Few of us would disagree that emotions like happiness and excitement are valuable. It’s the emotions of fear, sadness, and shame that get labelled as ‘bad’ or ‘negative’ because they are unpleasant. It’s pretty easy to get the impression that we should try to avoid feeling ‘bad’ emotions. Why would anyone want to feel these if they didn’t have to?
Humans are fundamentally social animals, and we don’t do well when we are isolated or alone. We need good relationships to truly thrive and especially to cope when life hits us with a curve ball. Our emotions have a central role in helping to both form and maintain our intimate relationships. Each of the following emotions has a distinct role to play:
Fear is intended to help us avoid harm to our relationships in the first place. It helps us to avoid offending or hurting people through not paying enough attention and being unwittingly careless.
Shame is intended to help us recognise when important social bonds have already been harmed. It helps us realise the disapproval of others due to having not met their expectations of us. Given the central importance of relationships to human survival, shame can be powerfully unpleasant and is intended to motivate us to repair the weakened bonds. Expressing our shame also signals to others that we are aware of the damage done and want to fix it which is an important first step in the repair process.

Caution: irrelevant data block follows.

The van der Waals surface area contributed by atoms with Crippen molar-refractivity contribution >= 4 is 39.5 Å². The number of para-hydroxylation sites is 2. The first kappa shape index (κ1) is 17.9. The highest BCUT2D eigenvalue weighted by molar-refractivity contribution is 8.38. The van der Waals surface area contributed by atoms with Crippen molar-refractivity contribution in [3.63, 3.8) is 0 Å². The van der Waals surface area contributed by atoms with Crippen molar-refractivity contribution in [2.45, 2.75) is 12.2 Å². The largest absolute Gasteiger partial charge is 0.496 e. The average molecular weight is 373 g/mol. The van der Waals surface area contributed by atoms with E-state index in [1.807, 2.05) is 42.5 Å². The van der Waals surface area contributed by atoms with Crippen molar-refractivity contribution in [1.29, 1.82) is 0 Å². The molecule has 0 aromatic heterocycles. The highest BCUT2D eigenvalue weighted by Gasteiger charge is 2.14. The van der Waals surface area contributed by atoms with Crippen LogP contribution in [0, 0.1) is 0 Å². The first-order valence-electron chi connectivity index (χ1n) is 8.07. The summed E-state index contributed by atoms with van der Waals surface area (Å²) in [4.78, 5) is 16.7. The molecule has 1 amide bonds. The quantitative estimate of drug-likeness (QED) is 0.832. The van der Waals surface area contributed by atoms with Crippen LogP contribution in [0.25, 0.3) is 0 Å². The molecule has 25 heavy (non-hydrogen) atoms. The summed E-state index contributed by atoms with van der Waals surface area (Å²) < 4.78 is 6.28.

Sadness is intended to make us pay attention to loss after the fact. It helps us to recognise the true importance of what was lost, and to motivate us to figure out how to avoid it in the future.
Expressing our sadness also signals to others around us that we are
hurt and that we need support and comfort.
If we try to avoid feeling fear, shame, or sadness, then we lose out on their important functions in preserving and strengthening our relationships. So
while some emotions don’t feel ‘good’, they are all important for our long term well-being.